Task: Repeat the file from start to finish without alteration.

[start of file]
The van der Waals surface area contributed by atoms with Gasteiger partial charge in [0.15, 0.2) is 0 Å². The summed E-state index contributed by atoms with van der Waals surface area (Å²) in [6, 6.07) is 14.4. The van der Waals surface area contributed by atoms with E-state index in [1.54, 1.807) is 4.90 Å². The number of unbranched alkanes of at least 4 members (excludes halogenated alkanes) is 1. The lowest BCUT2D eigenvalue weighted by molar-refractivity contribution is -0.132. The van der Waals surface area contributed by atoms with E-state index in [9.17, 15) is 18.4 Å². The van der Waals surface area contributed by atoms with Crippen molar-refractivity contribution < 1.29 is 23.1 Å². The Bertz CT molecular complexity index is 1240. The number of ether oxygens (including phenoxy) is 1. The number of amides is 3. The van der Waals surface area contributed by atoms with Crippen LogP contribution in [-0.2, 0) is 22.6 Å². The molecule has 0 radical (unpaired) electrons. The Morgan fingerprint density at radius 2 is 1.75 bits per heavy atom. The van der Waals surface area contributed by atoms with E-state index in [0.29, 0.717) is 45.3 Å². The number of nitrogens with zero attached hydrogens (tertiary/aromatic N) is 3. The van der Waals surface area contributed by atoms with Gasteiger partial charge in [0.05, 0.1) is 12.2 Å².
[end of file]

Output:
The van der Waals surface area contributed by atoms with Gasteiger partial charge in [0.15, 0.2) is 0 Å². The summed E-state index contributed by atoms with van der Waals surface area (Å²) in [6, 6.07) is 14.4. The van der Waals surface area contributed by atoms with E-state index in [1.54, 1.807) is 4.90 Å². The number of unbranched alkanes of at least 4 members (excludes halogenated alkanes) is 1. The lowest BCUT2D eigenvalue weighted by molar-refractivity contribution is -0.132. The van der Waals surface area contributed by atoms with E-state index in [9.17, 15) is 18.4 Å². The van der Waals surface area contributed by atoms with Crippen molar-refractivity contribution < 1.29 is 23.1 Å². The Bertz CT molecular complexity index is 1240. The number of ether oxygens (including phenoxy) is 1. The number of amides is 3. The van der Waals surface area contributed by atoms with Crippen LogP contribution in [-0.2, 0) is 22.6 Å². The molecule has 0 radical (unpaired) electrons. The Morgan fingerprint density at radius 2 is 1.75 bits per heavy atom. The van der Waals surface area contributed by atoms with E-state index in [0.29, 0.717) is 45.3 Å². The number of nitrogens with zero attached hydrogens (tertiary/aromatic N) is 3. The van der Waals surface area contributed by atoms with Gasteiger partial charge in [0.05, 0.1) is 12.2 Å².